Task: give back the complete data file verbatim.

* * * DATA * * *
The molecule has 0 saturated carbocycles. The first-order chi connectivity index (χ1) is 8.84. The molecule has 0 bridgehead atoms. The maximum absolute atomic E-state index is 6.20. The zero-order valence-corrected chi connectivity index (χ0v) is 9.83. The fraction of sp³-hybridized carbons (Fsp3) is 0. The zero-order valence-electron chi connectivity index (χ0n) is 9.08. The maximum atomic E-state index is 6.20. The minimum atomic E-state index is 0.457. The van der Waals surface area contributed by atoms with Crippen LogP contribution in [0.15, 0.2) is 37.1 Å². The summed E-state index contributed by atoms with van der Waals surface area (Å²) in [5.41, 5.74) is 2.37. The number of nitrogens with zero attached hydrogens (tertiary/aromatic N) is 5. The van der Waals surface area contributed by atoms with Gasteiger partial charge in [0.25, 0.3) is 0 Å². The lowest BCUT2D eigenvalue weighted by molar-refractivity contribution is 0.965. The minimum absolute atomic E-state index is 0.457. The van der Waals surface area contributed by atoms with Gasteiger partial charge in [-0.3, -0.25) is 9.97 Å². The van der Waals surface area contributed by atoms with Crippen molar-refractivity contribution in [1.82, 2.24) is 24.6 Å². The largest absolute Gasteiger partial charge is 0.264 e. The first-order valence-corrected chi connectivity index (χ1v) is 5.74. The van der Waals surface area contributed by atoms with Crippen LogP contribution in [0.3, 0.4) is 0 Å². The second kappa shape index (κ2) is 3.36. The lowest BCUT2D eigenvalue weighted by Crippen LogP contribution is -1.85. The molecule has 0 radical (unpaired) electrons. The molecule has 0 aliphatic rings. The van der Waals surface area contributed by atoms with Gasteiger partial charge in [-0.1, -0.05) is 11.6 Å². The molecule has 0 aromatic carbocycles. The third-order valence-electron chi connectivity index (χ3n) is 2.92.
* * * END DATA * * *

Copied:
The molecule has 0 saturated carbocycles. The first-order chi connectivity index (χ1) is 8.84. The molecule has 0 bridgehead atoms. The maximum absolute atomic E-state index is 6.20. The zero-order valence-corrected chi connectivity index (χ0v) is 9.83. The fraction of sp³-hybridized carbons (Fsp3) is 0. The zero-order valence-electron chi connectivity index (χ0n) is 9.08. The maximum atomic E-state index is 6.20. The minimum atomic E-state index is 0.457. The van der Waals surface area contributed by atoms with Crippen LogP contribution in [0.15, 0.2) is 37.1 Å². The summed E-state index contributed by atoms with van der Waals surface area (Å²) in [5.41, 5.74) is 2.37. The number of nitrogens with zero attached hydrogens (tertiary/aromatic N) is 5. The van der Waals surface area contributed by atoms with Gasteiger partial charge in [0.25, 0.3) is 0 Å². The lowest BCUT2D eigenvalue weighted by molar-refractivity contribution is 0.965. The minimum absolute atomic E-state index is 0.457. The van der Waals surface area contributed by atoms with Gasteiger partial charge in [-0.3, -0.25) is 9.97 Å². The van der Waals surface area contributed by atoms with Crippen molar-refractivity contribution in [1.82, 2.24) is 24.6 Å². The largest absolute Gasteiger partial charge is 0.264 e. The first-order valence-corrected chi connectivity index (χ1v) is 5.74. The van der Waals surface area contributed by atoms with Crippen LogP contribution in [0.3, 0.4) is 0 Å². The second kappa shape index (κ2) is 3.36. The lowest BCUT2D eigenvalue weighted by Crippen LogP contribution is -1.85. The molecule has 0 radical (unpaired) electrons. The molecule has 0 aliphatic rings. The van der Waals surface area contributed by atoms with Gasteiger partial charge in [-0.1, -0.05) is 11.6 Å². The molecule has 0 aromatic carbocycles. The third-order valence-electron chi connectivity index (χ3n) is 2.92.